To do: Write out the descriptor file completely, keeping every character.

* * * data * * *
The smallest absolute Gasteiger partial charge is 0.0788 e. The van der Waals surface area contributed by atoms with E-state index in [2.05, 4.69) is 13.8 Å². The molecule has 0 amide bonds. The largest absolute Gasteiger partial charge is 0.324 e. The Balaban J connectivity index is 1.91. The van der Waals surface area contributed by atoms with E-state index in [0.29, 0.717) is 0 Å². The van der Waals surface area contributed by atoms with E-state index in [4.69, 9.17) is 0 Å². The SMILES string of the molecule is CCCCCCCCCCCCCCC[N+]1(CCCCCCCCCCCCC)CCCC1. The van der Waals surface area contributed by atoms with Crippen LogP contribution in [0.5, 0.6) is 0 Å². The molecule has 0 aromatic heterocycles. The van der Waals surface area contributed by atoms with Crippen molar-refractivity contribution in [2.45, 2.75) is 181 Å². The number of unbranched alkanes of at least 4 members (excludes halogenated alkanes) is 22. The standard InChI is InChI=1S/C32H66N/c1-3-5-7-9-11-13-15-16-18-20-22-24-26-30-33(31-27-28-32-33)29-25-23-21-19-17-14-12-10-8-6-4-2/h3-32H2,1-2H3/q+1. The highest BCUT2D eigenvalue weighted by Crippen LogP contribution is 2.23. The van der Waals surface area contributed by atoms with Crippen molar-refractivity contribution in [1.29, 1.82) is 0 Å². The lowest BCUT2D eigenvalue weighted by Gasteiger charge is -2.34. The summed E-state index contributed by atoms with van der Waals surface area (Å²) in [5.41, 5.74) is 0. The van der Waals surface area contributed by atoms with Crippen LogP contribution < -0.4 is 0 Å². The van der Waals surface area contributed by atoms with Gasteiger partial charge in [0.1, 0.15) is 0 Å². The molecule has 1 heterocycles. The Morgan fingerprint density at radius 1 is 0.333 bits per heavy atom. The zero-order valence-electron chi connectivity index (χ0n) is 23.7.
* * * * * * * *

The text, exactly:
The smallest absolute Gasteiger partial charge is 0.0788 e. The van der Waals surface area contributed by atoms with E-state index in [2.05, 4.69) is 13.8 Å². The molecule has 0 amide bonds. The largest absolute Gasteiger partial charge is 0.324 e. The Balaban J connectivity index is 1.91. The van der Waals surface area contributed by atoms with E-state index in [0.29, 0.717) is 0 Å². The van der Waals surface area contributed by atoms with E-state index in [4.69, 9.17) is 0 Å². The SMILES string of the molecule is CCCCCCCCCCCCCCC[N+]1(CCCCCCCCCCCCC)CCCC1. The van der Waals surface area contributed by atoms with Crippen LogP contribution in [0.5, 0.6) is 0 Å². The molecule has 0 aromatic heterocycles. The van der Waals surface area contributed by atoms with Crippen molar-refractivity contribution in [2.45, 2.75) is 181 Å². The number of unbranched alkanes of at least 4 members (excludes halogenated alkanes) is 22. The standard InChI is InChI=1S/C32H66N/c1-3-5-7-9-11-13-15-16-18-20-22-24-26-30-33(31-27-28-32-33)29-25-23-21-19-17-14-12-10-8-6-4-2/h3-32H2,1-2H3/q+1. The highest BCUT2D eigenvalue weighted by Crippen LogP contribution is 2.23. The van der Waals surface area contributed by atoms with Crippen molar-refractivity contribution in [1.29, 1.82) is 0 Å². The lowest BCUT2D eigenvalue weighted by Gasteiger charge is -2.34. The summed E-state index contributed by atoms with van der Waals surface area (Å²) in [5.41, 5.74) is 0. The van der Waals surface area contributed by atoms with Crippen LogP contribution < -0.4 is 0 Å². The van der Waals surface area contributed by atoms with Gasteiger partial charge in [0.1, 0.15) is 0 Å². The molecule has 1 heterocycles. The Morgan fingerprint density at radius 1 is 0.333 bits per heavy atom. The zero-order valence-electron chi connectivity index (χ0n) is 23.7.